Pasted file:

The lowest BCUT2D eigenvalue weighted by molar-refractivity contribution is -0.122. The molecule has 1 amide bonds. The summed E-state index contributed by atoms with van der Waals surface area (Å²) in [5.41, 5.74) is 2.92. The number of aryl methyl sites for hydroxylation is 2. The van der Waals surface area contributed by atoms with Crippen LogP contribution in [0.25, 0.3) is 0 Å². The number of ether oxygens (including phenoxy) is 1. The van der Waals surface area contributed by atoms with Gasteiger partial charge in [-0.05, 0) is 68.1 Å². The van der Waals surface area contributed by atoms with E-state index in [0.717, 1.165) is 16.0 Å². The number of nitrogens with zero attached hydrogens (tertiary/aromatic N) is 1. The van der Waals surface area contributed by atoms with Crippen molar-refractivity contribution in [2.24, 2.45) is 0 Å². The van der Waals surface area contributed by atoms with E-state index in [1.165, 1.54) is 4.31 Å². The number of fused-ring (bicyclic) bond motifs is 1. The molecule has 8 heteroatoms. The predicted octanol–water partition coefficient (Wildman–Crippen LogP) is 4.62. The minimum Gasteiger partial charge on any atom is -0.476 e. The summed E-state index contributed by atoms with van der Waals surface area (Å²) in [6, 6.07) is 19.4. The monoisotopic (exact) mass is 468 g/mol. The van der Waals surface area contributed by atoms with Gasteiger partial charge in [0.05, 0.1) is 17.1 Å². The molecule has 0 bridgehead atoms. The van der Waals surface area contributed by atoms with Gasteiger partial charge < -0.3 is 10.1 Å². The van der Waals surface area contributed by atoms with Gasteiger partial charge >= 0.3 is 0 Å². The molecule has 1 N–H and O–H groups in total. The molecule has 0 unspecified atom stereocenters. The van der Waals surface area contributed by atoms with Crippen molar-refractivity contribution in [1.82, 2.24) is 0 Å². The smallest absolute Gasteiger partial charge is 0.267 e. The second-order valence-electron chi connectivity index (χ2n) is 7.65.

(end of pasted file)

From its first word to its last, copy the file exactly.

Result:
The lowest BCUT2D eigenvalue weighted by molar-refractivity contribution is -0.122. The molecule has 1 amide bonds. The summed E-state index contributed by atoms with van der Waals surface area (Å²) in [5.41, 5.74) is 2.92. The number of aryl methyl sites for hydroxylation is 2. The van der Waals surface area contributed by atoms with Crippen LogP contribution in [0.25, 0.3) is 0 Å². The number of ether oxygens (including phenoxy) is 1. The van der Waals surface area contributed by atoms with Gasteiger partial charge in [-0.05, 0) is 68.1 Å². The van der Waals surface area contributed by atoms with E-state index in [0.717, 1.165) is 16.0 Å². The number of nitrogens with zero attached hydrogens (tertiary/aromatic N) is 1. The van der Waals surface area contributed by atoms with Crippen molar-refractivity contribution in [2.24, 2.45) is 0 Å². The van der Waals surface area contributed by atoms with E-state index in [1.165, 1.54) is 4.31 Å². The number of fused-ring (bicyclic) bond motifs is 1. The molecule has 8 heteroatoms. The predicted octanol–water partition coefficient (Wildman–Crippen LogP) is 4.62. The minimum Gasteiger partial charge on any atom is -0.476 e. The summed E-state index contributed by atoms with van der Waals surface area (Å²) in [6, 6.07) is 19.4. The monoisotopic (exact) mass is 468 g/mol. The van der Waals surface area contributed by atoms with Gasteiger partial charge in [0.05, 0.1) is 17.1 Å². The molecule has 0 bridgehead atoms. The van der Waals surface area contributed by atoms with Gasteiger partial charge < -0.3 is 10.1 Å². The van der Waals surface area contributed by atoms with Gasteiger partial charge >= 0.3 is 0 Å². The molecule has 1 N–H and O–H groups in total. The molecule has 0 unspecified atom stereocenters. The van der Waals surface area contributed by atoms with Crippen molar-refractivity contribution in [1.82, 2.24) is 0 Å². The smallest absolute Gasteiger partial charge is 0.267 e. The second-order valence-electron chi connectivity index (χ2n) is 7.65.